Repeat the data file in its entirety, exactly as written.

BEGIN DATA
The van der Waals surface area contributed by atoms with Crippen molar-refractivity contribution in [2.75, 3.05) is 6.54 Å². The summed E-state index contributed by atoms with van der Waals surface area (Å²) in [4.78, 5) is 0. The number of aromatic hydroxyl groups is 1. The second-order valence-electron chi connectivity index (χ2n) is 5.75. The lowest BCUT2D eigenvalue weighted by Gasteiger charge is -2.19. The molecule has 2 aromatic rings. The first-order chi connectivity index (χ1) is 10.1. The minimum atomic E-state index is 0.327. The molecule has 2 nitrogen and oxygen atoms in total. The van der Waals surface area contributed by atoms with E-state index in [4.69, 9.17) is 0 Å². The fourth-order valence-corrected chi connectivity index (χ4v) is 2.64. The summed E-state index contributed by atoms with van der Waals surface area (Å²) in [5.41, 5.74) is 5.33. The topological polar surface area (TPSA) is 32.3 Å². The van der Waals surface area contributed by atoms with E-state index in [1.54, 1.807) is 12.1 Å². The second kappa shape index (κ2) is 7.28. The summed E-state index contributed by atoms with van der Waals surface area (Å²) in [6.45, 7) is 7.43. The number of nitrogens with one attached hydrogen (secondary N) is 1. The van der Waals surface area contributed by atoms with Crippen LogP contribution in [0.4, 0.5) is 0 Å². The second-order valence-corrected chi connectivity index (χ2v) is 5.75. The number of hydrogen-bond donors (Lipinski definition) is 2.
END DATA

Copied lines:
The van der Waals surface area contributed by atoms with Crippen molar-refractivity contribution in [2.75, 3.05) is 6.54 Å². The summed E-state index contributed by atoms with van der Waals surface area (Å²) in [4.78, 5) is 0. The number of aromatic hydroxyl groups is 1. The second-order valence-electron chi connectivity index (χ2n) is 5.75. The lowest BCUT2D eigenvalue weighted by Gasteiger charge is -2.19. The molecule has 2 aromatic rings. The first-order chi connectivity index (χ1) is 10.1. The minimum atomic E-state index is 0.327. The molecule has 2 nitrogen and oxygen atoms in total. The van der Waals surface area contributed by atoms with E-state index in [4.69, 9.17) is 0 Å². The fourth-order valence-corrected chi connectivity index (χ4v) is 2.64. The summed E-state index contributed by atoms with van der Waals surface area (Å²) in [5.41, 5.74) is 5.33. The topological polar surface area (TPSA) is 32.3 Å². The van der Waals surface area contributed by atoms with E-state index in [1.54, 1.807) is 12.1 Å². The second kappa shape index (κ2) is 7.28. The summed E-state index contributed by atoms with van der Waals surface area (Å²) in [6.45, 7) is 7.43. The number of nitrogens with one attached hydrogen (secondary N) is 1. The van der Waals surface area contributed by atoms with Crippen LogP contribution in [0.4, 0.5) is 0 Å². The second-order valence-corrected chi connectivity index (χ2v) is 5.75. The number of hydrogen-bond donors (Lipinski definition) is 2.